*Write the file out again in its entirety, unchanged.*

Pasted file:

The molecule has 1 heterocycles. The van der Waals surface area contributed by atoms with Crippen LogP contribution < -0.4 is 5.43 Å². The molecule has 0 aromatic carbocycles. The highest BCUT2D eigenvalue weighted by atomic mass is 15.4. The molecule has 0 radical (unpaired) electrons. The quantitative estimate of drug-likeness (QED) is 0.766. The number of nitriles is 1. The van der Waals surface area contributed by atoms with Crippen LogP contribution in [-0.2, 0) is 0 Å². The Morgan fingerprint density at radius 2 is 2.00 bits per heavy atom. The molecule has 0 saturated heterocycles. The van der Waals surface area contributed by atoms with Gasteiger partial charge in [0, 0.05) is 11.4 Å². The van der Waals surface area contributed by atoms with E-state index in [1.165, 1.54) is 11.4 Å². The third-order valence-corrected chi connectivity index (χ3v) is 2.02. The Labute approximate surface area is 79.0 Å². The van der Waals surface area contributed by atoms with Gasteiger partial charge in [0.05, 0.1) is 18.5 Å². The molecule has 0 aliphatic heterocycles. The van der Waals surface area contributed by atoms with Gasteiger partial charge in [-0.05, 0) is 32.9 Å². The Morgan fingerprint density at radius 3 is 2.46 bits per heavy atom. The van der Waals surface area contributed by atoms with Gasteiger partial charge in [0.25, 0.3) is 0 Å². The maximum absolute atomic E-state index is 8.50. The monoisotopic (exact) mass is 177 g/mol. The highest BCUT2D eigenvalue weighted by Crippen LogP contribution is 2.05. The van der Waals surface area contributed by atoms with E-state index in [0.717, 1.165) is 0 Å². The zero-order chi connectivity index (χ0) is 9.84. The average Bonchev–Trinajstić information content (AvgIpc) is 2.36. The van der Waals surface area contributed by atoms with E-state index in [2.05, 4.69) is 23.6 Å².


The molecule has 1 heterocycles. The van der Waals surface area contributed by atoms with Crippen LogP contribution < -0.4 is 5.43 Å². The molecule has 0 aromatic carbocycles. The highest BCUT2D eigenvalue weighted by atomic mass is 15.4. The molecule has 0 radical (unpaired) electrons. The quantitative estimate of drug-likeness (QED) is 0.766. The number of nitriles is 1. The van der Waals surface area contributed by atoms with Crippen LogP contribution in [-0.2, 0) is 0 Å². The Morgan fingerprint density at radius 2 is 2.00 bits per heavy atom. The molecule has 0 saturated heterocycles. The van der Waals surface area contributed by atoms with Gasteiger partial charge in [0, 0.05) is 11.4 Å². The van der Waals surface area contributed by atoms with E-state index in [1.165, 1.54) is 11.4 Å². The third-order valence-corrected chi connectivity index (χ3v) is 2.02. The Labute approximate surface area is 79.0 Å². The van der Waals surface area contributed by atoms with Gasteiger partial charge in [0.05, 0.1) is 18.5 Å². The molecule has 0 aliphatic heterocycles. The van der Waals surface area contributed by atoms with Gasteiger partial charge in [-0.05, 0) is 32.9 Å². The Morgan fingerprint density at radius 3 is 2.46 bits per heavy atom. The van der Waals surface area contributed by atoms with Gasteiger partial charge in [0.25, 0.3) is 0 Å². The maximum absolute atomic E-state index is 8.50. The monoisotopic (exact) mass is 177 g/mol. The highest BCUT2D eigenvalue weighted by Crippen LogP contribution is 2.05. The van der Waals surface area contributed by atoms with E-state index in [0.717, 1.165) is 0 Å². The zero-order chi connectivity index (χ0) is 9.84. The average Bonchev–Trinajstić information content (AvgIpc) is 2.36. The van der Waals surface area contributed by atoms with E-state index in [2.05, 4.69) is 23.6 Å².